It will be interesting to see if the Kardashian brand is sustainable— where will it be in three years? What creative marketing tactics will be used to salvage the brand? Will the Kardashian brand find news way to connect with its audience, fans, and customers? What do you think? Are you ready for the Kardashian brand to retire? Please share your thoughts in the comments below.

Define Trust. Not So Easy, Is It?

Yesterday I presented at the Social Media & Community 2.0 Strategies Conference in Boston, where I was lucky enough to have some great folks attend my session. They asked thought-provoking questions and provided insightful feedback – which is always appreciated. One of my industry friends, Michael Pace, asked me a question at the end of my presentation, and it sparked a longer discussion among some of us after the event.

What is trust?

Michael said that he keeps hearing all the social media “gurus” at conferences like this, SXSW and others, talk about “trust” in their presentations, but no one seems to define it. He has a “three-pronged” idea of trust – which if we’re lucky, he’ll post in the comments here – but no one in the room could agree on one solid definition of trust, and how brands build it. Do people really trust brands? What does that entail? How is it earned, and how is it lost? Michael is focused on customer service and support at work, and thus, it’s a question he ponders on an ongoing basis. The topic definitely made for a lively discussion around branding, marketing, customer service, customer care and social business.

I said that I thought trust was sincere intent followed by consistent, related action. If a brand tells me something, and consistently backs it up, I trust them. It’s not so different from my personal relationships, really. You can make all the promises in the world, and say all the sweetest things, but if your actions don’t reflect your words, I won’t trust you.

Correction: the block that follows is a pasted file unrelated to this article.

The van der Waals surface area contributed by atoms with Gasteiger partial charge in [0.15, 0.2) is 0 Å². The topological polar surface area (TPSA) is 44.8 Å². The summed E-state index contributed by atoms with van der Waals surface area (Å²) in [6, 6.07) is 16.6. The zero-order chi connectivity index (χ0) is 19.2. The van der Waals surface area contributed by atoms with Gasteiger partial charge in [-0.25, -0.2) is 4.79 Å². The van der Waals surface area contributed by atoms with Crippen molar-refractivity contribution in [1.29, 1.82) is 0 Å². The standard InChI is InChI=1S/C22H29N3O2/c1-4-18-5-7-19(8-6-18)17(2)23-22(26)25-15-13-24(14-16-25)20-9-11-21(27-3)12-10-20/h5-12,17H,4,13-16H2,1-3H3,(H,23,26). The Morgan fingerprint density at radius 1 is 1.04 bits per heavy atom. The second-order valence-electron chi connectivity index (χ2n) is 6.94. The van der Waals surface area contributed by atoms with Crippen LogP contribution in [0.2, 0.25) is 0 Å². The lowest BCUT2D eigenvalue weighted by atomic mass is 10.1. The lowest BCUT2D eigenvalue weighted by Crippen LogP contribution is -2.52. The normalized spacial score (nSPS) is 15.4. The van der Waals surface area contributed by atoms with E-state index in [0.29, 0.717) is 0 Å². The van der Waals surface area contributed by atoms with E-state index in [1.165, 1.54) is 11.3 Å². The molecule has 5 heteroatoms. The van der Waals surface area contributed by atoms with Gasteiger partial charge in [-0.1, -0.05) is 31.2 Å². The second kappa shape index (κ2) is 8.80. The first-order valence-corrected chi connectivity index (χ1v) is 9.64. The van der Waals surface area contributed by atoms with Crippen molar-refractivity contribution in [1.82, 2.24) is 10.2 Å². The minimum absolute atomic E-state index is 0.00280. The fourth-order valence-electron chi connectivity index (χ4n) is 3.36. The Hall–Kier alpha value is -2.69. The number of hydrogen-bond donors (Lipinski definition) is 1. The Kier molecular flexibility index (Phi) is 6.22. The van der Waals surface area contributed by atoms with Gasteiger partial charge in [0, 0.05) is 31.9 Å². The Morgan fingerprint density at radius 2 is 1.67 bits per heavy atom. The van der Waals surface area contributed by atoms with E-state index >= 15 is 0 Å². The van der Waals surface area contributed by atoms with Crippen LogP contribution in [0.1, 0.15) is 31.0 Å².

Chris Brogan wrote a lot about trust in his book, “Trust Agents.” He uses phrases and words like sincerity, adding value and being truthful in regards to trust. I don’t know if he answers “what is trust” specifically, rather he and his co-author Julien Smith, seem to define its attributes. But what is its definition? Chris, if you’re reading (which would make my day), Michael and I thought you’d be the perfect person to ask …

Dictionary.com uses words such as reliance, which I thought was interesting, as well as confident expectation.

So what is trust? Is it sincerity? Action? Commitment? Faith? How do you earn it? Better yet, how do you keep it? For something that is so often discussed, so hard to earn, so easy to lose, and really super hard to gain back once you’ve done so, you’d think we’d all have a pretty definitive answer.

I would love to hear your thoughts on this subject, readers. Thanks, as always, for visiting and commenting.